Departure from values
Besides competence there is the matter of values, and whether the United States is living up to its own declared liberal democratic values — the same sort of values that have motivated those Hong Kong protestors. Here foreigners see in the United States an imperfect democracy becoming ever more imperfect, with such features as an electoral system that in two of the last five presidential elections has awarded the office to the loser of the popular vote. They see ever more aggressive use of voter suppression laws and extreme gerrymandering as means to keep a minority element in power. And now there is a Trump White House that attacks a free press, is undermining efforts to enable citizens to vote safely amid a pandemic, and even suggesting the November election might not be held at all.
On top of this has been the administration’s reliance on, and advocacy of, force to suppress popular demonstrations focused on the issue of police abuse of minorities. Foreign regimes that have themselves been subjects of criticism for brutality and infringement of political and civil rights are having a field day with this development. The Chinese regime, hard on the anniversary of a brutal suppression of demonstrators in Tiananmen Square, has been delighted to call attention to what happened to demonstrators in Lafayette Square. Beijing has been working both sides of this propaganda opportunity, using it simultaneously to point out brutality by U.S. authorities and to argue that its own use of brutality is as much of a necessary law and order measure as what Trump is talking about.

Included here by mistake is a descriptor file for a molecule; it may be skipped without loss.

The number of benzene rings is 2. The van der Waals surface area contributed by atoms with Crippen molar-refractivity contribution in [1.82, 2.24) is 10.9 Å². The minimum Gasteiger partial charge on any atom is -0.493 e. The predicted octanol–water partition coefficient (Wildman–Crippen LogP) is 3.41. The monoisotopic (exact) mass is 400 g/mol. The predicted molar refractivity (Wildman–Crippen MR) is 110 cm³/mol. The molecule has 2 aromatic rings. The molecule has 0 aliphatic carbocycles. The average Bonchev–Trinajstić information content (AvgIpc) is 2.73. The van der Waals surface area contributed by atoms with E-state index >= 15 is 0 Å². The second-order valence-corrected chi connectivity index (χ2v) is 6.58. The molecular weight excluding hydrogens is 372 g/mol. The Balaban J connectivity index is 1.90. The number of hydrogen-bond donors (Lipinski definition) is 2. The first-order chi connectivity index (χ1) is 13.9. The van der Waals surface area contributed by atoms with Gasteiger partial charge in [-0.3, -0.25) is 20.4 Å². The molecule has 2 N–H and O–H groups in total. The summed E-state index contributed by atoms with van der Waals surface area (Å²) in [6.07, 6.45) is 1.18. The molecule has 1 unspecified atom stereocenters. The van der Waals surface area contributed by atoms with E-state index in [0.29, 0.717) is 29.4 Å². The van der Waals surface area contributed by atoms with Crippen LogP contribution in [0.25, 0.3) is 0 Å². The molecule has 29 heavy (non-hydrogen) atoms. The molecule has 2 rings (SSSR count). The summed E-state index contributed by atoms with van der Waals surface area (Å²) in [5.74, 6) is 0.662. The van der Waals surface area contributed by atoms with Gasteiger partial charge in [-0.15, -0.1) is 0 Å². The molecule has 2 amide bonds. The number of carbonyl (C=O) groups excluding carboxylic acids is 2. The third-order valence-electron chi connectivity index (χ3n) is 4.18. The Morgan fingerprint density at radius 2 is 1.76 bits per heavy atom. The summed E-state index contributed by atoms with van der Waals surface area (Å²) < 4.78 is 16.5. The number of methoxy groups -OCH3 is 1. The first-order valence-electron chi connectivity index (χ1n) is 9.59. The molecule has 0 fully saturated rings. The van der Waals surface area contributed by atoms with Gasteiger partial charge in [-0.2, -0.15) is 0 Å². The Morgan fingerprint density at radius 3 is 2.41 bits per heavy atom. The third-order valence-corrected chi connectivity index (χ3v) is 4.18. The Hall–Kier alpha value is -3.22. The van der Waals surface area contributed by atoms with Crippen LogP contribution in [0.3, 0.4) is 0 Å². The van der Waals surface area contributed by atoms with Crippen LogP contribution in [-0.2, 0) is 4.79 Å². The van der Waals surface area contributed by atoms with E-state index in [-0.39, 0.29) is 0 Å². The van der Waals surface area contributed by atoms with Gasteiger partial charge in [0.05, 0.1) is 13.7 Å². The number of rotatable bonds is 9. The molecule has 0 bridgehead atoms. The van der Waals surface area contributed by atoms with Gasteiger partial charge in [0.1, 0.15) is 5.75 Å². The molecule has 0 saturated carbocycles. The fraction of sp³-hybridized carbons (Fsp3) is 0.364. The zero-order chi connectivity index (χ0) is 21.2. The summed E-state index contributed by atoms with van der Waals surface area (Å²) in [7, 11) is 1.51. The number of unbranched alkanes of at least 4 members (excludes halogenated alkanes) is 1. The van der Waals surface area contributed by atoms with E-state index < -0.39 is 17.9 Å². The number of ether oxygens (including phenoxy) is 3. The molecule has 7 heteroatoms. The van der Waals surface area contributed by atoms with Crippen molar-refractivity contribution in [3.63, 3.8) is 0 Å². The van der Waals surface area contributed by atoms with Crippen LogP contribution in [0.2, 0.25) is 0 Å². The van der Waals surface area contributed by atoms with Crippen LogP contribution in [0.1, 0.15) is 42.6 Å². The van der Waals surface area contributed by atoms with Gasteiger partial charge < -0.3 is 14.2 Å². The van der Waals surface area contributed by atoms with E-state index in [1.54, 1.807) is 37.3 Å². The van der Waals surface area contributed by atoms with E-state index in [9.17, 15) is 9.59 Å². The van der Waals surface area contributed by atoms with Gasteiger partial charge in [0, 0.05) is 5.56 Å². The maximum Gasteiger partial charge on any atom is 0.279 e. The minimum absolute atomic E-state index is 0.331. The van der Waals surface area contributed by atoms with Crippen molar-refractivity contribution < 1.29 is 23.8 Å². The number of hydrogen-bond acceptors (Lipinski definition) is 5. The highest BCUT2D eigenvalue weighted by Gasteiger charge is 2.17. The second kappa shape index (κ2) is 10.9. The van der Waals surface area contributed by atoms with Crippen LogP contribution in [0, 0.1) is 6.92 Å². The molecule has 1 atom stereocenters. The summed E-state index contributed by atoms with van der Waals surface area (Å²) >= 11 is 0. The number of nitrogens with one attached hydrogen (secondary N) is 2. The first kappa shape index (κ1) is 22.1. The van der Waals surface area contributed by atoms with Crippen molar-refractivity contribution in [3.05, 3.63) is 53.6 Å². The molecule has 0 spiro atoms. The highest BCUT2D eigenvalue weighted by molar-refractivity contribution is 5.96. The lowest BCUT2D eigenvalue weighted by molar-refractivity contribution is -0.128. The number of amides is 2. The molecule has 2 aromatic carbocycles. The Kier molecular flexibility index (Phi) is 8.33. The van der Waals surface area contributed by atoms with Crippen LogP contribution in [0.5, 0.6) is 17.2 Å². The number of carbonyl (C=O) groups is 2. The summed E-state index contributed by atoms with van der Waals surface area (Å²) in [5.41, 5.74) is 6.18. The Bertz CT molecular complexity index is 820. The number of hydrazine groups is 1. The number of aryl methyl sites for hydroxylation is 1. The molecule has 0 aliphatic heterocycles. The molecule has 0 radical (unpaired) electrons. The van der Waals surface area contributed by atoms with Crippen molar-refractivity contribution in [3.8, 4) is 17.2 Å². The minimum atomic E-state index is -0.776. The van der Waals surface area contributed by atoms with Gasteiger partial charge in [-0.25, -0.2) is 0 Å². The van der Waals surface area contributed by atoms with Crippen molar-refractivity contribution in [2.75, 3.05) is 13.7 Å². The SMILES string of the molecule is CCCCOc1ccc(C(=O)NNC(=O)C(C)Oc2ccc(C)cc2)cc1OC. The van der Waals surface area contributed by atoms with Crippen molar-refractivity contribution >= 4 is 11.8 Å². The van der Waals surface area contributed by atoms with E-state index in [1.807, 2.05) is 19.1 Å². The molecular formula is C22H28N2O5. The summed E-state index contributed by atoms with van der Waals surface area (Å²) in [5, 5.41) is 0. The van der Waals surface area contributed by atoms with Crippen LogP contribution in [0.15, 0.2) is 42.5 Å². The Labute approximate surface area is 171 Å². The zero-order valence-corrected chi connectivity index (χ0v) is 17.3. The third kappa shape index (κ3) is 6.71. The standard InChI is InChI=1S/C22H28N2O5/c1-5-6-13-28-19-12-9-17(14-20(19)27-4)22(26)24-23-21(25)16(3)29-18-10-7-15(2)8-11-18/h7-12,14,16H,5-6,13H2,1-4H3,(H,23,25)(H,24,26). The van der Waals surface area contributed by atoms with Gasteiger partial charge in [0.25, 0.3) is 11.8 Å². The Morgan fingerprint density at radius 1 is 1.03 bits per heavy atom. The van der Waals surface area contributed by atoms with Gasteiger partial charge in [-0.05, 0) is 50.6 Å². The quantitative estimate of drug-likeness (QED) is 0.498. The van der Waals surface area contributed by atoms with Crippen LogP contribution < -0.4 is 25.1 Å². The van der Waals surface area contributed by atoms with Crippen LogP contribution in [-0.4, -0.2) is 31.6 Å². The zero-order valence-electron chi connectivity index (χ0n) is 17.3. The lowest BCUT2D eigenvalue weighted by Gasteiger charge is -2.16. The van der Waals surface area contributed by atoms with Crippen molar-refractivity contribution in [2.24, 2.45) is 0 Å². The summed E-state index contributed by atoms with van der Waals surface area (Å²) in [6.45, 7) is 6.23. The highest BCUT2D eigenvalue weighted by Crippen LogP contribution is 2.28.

The Iranian regime has joined in the fun. A Twitter account attached to Supreme Leader Ali Khamenei says, “If you're dark-skinned walking in the US, you can't be sure you'll be alive in the next few minutes.” Foreign Minister Javad Zarif contributed a Mike Pompeo comment about demonstrations in Iran that was edited to refer to demonstrations in America.